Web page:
Remember that profit margins vary widely by industry and even by niche. Your profit margin for a specialty food item will likely be on the lower end, falling in that 20-30% range. But if you sell a beverage, whether alcoholic or not, your profit margin can be higher.
Here is a formula you can use to calculate:
(Your cost) / (1 – margin %)
Let’s say that you sell juice, and each bottle costs you $2 to produce. For a 40% profit margin, here’s what your formula would look like:
2 / (1 – 40%) = $3.33
That means that you want to sell your item for a minimum of $3.33.
For a 60% margin, your formula would be:
2 / (1 – 60%) = $5
Your range of price should fall between $3.33 and $5.
Before you move on, double-check your price with the competitor pricing from your spreadsheet. Does your price fall within the range of your competitors? If not, you might need to rethink your pricing or your product.
Step 5: Compare Wholesale vs Retail Pricing
When calculating the price of your item, it’s also important to remember where and how you’re selling. If you sell directly to customers, whether online or at markets, you can, and should, take a higher profit margin.
But if you’re selling wholesale, your profit will be lower. In this case, you’re selling at a lower cost in exchange for getting your product on the shelves in front of more people.
This can be done through a distributor or directly to a retailer. Keep in mind that your distributor and retailer will expect to make profits off your product too, so they will also want to mark your product up to build in their own profits.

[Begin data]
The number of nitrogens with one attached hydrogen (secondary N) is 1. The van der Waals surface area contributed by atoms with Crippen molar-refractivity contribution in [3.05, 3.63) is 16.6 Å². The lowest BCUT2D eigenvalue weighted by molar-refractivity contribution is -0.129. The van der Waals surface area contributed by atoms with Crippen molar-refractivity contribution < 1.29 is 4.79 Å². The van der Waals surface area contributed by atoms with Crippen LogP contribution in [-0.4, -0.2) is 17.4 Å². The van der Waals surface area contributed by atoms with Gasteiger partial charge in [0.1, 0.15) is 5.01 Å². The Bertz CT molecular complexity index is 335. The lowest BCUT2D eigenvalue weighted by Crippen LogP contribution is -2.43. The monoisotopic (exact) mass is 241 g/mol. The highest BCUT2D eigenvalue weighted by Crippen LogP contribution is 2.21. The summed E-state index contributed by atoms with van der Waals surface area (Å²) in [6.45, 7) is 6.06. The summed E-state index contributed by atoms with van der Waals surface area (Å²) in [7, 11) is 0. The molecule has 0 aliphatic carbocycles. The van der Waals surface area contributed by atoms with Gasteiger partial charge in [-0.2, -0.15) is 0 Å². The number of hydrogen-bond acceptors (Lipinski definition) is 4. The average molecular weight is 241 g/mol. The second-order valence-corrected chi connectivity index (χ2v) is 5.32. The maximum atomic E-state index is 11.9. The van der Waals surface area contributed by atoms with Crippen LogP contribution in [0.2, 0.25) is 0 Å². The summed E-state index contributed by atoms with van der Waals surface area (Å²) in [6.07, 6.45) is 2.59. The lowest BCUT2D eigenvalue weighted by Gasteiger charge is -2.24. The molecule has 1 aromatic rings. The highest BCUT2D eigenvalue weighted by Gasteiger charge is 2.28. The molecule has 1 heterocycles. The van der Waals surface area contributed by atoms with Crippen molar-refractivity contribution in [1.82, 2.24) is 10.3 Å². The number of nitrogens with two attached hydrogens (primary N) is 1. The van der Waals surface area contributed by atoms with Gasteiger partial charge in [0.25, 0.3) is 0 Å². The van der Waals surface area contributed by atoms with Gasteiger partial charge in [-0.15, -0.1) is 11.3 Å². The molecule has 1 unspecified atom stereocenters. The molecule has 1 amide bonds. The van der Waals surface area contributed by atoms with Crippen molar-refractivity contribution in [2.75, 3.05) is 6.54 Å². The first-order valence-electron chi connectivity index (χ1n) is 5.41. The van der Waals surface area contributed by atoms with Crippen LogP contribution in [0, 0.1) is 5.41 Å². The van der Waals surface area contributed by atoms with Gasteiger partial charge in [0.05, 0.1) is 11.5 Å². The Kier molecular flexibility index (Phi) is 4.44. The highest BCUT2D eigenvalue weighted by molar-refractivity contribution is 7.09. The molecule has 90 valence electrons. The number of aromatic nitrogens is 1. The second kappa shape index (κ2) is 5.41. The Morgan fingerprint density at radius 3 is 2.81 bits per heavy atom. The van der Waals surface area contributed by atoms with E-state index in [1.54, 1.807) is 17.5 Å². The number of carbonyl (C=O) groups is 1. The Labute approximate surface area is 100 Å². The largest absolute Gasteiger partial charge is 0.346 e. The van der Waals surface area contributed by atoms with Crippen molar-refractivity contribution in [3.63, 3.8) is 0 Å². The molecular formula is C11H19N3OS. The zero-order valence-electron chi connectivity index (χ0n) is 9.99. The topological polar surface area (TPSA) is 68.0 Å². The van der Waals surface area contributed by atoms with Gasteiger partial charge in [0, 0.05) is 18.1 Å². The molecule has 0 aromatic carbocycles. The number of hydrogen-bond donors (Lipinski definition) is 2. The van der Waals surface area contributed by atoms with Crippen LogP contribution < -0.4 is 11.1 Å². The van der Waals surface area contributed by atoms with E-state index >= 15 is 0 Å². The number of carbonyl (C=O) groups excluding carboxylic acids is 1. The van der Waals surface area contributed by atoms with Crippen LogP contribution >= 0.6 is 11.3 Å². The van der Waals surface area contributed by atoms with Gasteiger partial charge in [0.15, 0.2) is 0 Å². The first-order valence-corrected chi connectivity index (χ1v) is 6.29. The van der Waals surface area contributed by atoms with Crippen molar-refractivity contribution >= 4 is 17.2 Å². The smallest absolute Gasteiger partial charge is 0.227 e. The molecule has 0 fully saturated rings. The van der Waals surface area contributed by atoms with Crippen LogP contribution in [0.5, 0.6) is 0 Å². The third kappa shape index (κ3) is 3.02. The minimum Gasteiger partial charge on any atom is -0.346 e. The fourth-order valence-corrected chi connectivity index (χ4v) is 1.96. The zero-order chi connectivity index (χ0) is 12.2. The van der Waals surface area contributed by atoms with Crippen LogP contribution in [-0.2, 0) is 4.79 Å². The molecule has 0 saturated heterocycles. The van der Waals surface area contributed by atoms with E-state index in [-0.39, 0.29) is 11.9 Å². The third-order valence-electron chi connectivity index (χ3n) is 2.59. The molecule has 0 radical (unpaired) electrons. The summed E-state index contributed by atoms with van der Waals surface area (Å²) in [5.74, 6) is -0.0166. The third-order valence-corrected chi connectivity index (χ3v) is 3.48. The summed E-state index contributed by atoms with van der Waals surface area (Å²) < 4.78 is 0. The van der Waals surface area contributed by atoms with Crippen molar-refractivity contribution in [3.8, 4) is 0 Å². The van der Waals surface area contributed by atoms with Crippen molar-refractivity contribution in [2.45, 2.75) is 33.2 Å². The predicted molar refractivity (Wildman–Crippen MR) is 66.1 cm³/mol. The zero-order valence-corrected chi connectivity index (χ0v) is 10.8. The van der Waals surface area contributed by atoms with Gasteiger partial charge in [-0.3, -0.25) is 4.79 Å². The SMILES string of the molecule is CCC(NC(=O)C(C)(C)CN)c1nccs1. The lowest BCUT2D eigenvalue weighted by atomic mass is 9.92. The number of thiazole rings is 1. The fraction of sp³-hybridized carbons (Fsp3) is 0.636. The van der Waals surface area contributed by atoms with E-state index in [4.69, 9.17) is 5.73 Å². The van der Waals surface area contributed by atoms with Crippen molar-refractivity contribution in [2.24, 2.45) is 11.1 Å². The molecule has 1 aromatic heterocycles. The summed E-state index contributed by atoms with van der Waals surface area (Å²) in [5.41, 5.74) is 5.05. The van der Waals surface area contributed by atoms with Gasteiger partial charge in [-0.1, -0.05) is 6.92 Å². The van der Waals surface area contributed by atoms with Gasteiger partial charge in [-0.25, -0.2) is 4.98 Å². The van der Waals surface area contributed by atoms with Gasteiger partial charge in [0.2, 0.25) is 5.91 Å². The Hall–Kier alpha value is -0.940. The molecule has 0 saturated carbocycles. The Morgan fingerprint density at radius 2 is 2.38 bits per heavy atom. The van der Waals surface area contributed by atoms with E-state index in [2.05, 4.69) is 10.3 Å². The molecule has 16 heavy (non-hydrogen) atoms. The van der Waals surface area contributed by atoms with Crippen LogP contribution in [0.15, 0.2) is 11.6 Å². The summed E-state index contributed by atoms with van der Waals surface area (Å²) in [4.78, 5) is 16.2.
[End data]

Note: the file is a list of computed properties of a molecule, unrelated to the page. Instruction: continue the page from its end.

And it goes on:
With that in mind, you’ll need to price your products lower for wholesale and higher when you sell directly to consumers.
Here is a formula you can use as a general rule of thumb:
Pricing for wholesale:
2 x (your cost)
Pricing for retail:
3-4 x (your cost)
As you calculate your formula, look back over your spreadsheet. Check competitor pricing and make sure that your price still seems reasonable for your target market and that you’ve included labor and manufacturing costs into the formula.
Step 6: Test Your Food or Beverage Product Price
All of the calculations you do will give you a price to start with, but ultimately your customers will determine whether that price is feasible.
You shouldn’t shy away from setting a premium price for your products, but you won’t know if those prices are right without constant testing, analyzing, and adjusting. Pricing is an ongoing process.
Be flexible and open to making changes. If you find that you need to lower your price, perhaps you can reduce costs somewhere along the way to offset it. If you feel like you can raise your prices slightly, pay attention to how consumers, distributors, or retailers respond.
Make adjustments as needed and continue monitoring. Your price should not stay set in one place forever.
Thinking about launching a food and beverage product business? Make sure to read our post about how to successfully start!